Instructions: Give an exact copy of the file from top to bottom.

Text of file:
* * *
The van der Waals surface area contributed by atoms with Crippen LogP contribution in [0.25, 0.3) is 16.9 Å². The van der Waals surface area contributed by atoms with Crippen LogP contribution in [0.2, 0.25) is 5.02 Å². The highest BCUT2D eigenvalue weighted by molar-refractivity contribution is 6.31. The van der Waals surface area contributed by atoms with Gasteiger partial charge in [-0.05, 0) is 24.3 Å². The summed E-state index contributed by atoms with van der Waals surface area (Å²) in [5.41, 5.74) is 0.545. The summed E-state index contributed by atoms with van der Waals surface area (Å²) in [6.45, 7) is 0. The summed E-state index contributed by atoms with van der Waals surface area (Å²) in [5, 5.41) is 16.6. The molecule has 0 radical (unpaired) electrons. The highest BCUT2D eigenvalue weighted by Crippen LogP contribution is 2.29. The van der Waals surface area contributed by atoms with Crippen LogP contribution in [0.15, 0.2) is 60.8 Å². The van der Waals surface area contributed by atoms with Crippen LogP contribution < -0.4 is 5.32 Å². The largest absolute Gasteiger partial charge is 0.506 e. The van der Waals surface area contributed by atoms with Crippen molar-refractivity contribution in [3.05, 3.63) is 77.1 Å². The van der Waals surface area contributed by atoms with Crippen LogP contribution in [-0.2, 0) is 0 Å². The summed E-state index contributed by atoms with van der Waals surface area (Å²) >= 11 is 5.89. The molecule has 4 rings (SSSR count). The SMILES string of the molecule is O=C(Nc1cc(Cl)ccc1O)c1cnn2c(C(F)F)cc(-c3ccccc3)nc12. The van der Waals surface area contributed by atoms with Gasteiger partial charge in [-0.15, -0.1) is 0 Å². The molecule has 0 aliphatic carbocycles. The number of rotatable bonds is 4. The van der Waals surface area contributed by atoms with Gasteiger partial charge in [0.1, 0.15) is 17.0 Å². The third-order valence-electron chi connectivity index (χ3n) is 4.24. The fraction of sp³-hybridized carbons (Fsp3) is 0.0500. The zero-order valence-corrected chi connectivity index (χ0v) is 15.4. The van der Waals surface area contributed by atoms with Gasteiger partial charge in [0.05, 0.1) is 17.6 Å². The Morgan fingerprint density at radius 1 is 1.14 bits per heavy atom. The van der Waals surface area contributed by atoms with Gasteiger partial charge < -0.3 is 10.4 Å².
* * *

The van der Waals surface area contributed by atoms with Crippen LogP contribution in [0.25, 0.3) is 16.9 Å². The van der Waals surface area contributed by atoms with Crippen LogP contribution in [0.2, 0.25) is 5.02 Å². The highest BCUT2D eigenvalue weighted by molar-refractivity contribution is 6.31. The van der Waals surface area contributed by atoms with Gasteiger partial charge in [-0.05, 0) is 24.3 Å². The summed E-state index contributed by atoms with van der Waals surface area (Å²) in [5.41, 5.74) is 0.545. The summed E-state index contributed by atoms with van der Waals surface area (Å²) in [6.45, 7) is 0. The summed E-state index contributed by atoms with van der Waals surface area (Å²) in [5, 5.41) is 16.6. The molecule has 0 radical (unpaired) electrons. The highest BCUT2D eigenvalue weighted by Crippen LogP contribution is 2.29. The van der Waals surface area contributed by atoms with Crippen LogP contribution in [0.15, 0.2) is 60.8 Å². The van der Waals surface area contributed by atoms with Crippen LogP contribution < -0.4 is 5.32 Å². The largest absolute Gasteiger partial charge is 0.506 e. The van der Waals surface area contributed by atoms with Crippen molar-refractivity contribution in [3.05, 3.63) is 77.1 Å². The van der Waals surface area contributed by atoms with Crippen LogP contribution in [-0.2, 0) is 0 Å². The summed E-state index contributed by atoms with van der Waals surface area (Å²) >= 11 is 5.89. The molecule has 4 rings (SSSR count). The SMILES string of the molecule is O=C(Nc1cc(Cl)ccc1O)c1cnn2c(C(F)F)cc(-c3ccccc3)nc12. The van der Waals surface area contributed by atoms with Gasteiger partial charge in [-0.15, -0.1) is 0 Å². The molecule has 0 aliphatic carbocycles. The number of rotatable bonds is 4. The van der Waals surface area contributed by atoms with Gasteiger partial charge in [0.1, 0.15) is 17.0 Å². The third-order valence-electron chi connectivity index (χ3n) is 4.24. The fraction of sp³-hybridized carbons (Fsp3) is 0.0500. The zero-order valence-corrected chi connectivity index (χ0v) is 15.4. The van der Waals surface area contributed by atoms with Gasteiger partial charge in [0.05, 0.1) is 17.6 Å². The Morgan fingerprint density at radius 1 is 1.14 bits per heavy atom. The van der Waals surface area contributed by atoms with Gasteiger partial charge < -0.3 is 10.4 Å².